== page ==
Five Different Approaches: The Well-Trained Mind

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The Well-Trained Mind Approach

The Well-Trained Mind’s approach to classical education uses Dorothy Sayers’ Lost Tools of Learning as a springboard to the Trivium of grammar, dialectic, and rhetoric stages.

However, The Well-Trained Mind uses history as the central subject for its approach to classical education. Literature, science, fine art, and geography launch off the history studies.

In The Well-Trained Mind, the stages are broken down evenly by grade rather than age. The grammar stage begins early with 1st graders. Dialectic claims the middle school years. Rhetoric ends with our children 18 and seniors in high school.

History is also tackled in a systematic fashion. Starting with the ancients and progressing forward to modern time, history is covered over 4 years… one time through history for each stage.

Preschool: 3-5

The Well-Trained Mind begins with the preschool years. We teach the children to read using phonics. Encourage the children to try their hand at writing.

Informal math is introduced by counting people, spoons, cups of flour. These years are meant to be fun and light.

History isn’t introduced yet. Instead, we’re merely laying a foundation of reading, writing, and arithmetic skills for the start of formal education.

Grammar Stage: 1st – 4th Grade

We continue to study phonics during these years, either as a method to teach reading or a method to teach spelling. A gentle introduction to grammar begins as well. Children continue working on their handwriting and penmanship.

Now children begin their study of history with the ancients. We fire up our young children’s imaginations with stories of fairy tales, myths, historical events.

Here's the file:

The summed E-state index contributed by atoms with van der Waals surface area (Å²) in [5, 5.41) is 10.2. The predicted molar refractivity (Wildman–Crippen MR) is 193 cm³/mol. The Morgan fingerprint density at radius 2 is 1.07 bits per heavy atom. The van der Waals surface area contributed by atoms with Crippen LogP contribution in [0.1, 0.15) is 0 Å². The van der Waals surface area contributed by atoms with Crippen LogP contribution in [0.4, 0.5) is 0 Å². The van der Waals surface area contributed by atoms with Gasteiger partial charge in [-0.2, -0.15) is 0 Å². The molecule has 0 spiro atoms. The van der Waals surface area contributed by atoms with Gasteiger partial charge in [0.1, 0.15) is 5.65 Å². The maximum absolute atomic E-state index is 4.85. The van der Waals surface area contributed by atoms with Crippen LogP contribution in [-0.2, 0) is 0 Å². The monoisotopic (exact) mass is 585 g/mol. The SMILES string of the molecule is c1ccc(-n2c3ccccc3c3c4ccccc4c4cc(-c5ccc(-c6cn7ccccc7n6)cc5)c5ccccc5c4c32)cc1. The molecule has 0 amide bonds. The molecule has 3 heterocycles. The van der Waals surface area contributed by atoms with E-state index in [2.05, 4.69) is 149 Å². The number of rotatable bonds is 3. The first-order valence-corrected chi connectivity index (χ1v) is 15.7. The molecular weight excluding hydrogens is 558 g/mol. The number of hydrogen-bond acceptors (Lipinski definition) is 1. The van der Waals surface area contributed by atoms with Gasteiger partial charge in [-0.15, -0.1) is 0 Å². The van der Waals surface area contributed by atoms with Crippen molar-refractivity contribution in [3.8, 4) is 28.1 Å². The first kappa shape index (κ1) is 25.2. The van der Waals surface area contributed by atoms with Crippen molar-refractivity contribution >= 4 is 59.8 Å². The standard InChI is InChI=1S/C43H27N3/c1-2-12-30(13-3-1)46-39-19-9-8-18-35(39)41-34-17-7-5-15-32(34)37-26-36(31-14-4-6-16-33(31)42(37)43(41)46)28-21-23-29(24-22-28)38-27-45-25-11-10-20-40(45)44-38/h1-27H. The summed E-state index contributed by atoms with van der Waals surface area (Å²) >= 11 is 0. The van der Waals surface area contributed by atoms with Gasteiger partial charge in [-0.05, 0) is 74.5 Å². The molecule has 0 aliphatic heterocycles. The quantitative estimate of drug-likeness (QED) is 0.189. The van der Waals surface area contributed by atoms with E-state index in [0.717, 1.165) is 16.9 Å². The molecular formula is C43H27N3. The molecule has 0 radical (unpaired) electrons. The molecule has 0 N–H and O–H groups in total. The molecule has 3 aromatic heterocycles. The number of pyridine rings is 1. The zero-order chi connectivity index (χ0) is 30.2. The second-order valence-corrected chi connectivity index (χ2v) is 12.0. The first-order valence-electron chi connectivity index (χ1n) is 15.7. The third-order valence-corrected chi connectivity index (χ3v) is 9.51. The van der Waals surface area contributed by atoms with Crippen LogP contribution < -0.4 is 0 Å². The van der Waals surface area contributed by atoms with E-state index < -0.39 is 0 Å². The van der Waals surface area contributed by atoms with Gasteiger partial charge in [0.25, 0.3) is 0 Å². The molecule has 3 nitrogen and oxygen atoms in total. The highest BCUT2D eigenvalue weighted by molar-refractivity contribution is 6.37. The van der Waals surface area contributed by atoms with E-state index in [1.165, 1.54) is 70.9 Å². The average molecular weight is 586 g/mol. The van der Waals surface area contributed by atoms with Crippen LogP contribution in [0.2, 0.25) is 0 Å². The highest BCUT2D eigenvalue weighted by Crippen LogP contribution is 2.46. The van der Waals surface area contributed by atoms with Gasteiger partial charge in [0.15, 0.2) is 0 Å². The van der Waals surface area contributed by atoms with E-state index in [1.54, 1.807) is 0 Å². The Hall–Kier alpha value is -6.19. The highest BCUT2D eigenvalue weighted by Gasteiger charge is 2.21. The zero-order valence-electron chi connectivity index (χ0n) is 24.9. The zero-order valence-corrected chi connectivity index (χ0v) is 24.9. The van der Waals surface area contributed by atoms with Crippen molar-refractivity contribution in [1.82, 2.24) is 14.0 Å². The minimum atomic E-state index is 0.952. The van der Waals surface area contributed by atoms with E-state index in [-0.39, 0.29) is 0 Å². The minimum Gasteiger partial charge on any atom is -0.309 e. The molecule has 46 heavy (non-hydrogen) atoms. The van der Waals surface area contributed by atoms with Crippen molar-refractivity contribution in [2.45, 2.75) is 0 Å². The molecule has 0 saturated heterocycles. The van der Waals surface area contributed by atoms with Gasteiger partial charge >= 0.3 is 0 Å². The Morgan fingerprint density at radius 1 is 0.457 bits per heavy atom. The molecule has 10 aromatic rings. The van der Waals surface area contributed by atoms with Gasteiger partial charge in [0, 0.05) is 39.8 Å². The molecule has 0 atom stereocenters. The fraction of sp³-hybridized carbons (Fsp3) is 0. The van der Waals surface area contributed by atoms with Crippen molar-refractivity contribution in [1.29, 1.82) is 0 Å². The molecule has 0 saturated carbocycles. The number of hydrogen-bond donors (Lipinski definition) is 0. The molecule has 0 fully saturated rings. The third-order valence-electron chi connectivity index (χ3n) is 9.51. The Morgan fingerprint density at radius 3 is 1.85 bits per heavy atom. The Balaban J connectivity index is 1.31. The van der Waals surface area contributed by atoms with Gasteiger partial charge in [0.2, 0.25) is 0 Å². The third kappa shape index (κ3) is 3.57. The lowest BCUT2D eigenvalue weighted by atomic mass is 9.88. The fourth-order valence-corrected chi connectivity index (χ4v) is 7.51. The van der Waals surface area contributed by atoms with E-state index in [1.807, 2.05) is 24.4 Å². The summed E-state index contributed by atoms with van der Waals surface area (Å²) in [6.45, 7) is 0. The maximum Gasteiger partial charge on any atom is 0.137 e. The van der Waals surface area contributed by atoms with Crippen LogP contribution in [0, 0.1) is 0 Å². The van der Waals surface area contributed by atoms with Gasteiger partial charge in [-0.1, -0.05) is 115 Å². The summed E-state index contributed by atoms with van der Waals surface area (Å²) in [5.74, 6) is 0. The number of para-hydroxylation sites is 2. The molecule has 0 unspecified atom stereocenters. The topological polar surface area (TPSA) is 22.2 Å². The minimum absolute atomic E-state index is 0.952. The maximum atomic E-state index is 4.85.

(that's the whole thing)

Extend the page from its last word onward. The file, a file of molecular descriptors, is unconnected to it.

Children listen to stories of historical events, draw pictures, give us oral narrations of what they learned, and write or copy short sentences about the events.

Other subjects are tied into the study of history. Literature books from the era are read. Art and music from the era are studied. Geography and map study is introduced.

And of course, memorization from all the subjects happens as well. Pharaohs, kings, presidents, wars, and dates are memorized. Rivers, mountains, cities, and countries learned.

Science is not neglected either. Children read science books, color pictures, give oral narrations, write sentences, and do experiments. They memorize scientific lists.

Latin is introduced around the 3rd grade. It is not central to The Well-Trained Mind’s classical education, but it is an important element to study. The benefits children receive from studying Latin are numerous.

Dialectic Stage: 5th – 8th Grade

As children move from the grammar stage to the rhetoric stage, their English skills progress with them. The study of spelling and grammar continues. Writing progress from the study of penmanship and short sentences to paragraphs and essays.

The study of logic, first informal and then formal, is introduced. Children are encouraged to critically think in all subjects and find connections.

Latin continues to be studied. Hopefully, each year find the children progressing further and further into the language.

History remains a central part of The Well-Trained Mind’s classical education. Children move from drawing pictures and writing short narrations to outlining and discussions.

It’s time to draw connections between historical events. The Napoleonic Wars contributed to the Louisiana Purchase. Why? children write papers about events their studying.

Literature continues to be tied into the study of history as our preteens read abridged literature from the time period they are studying.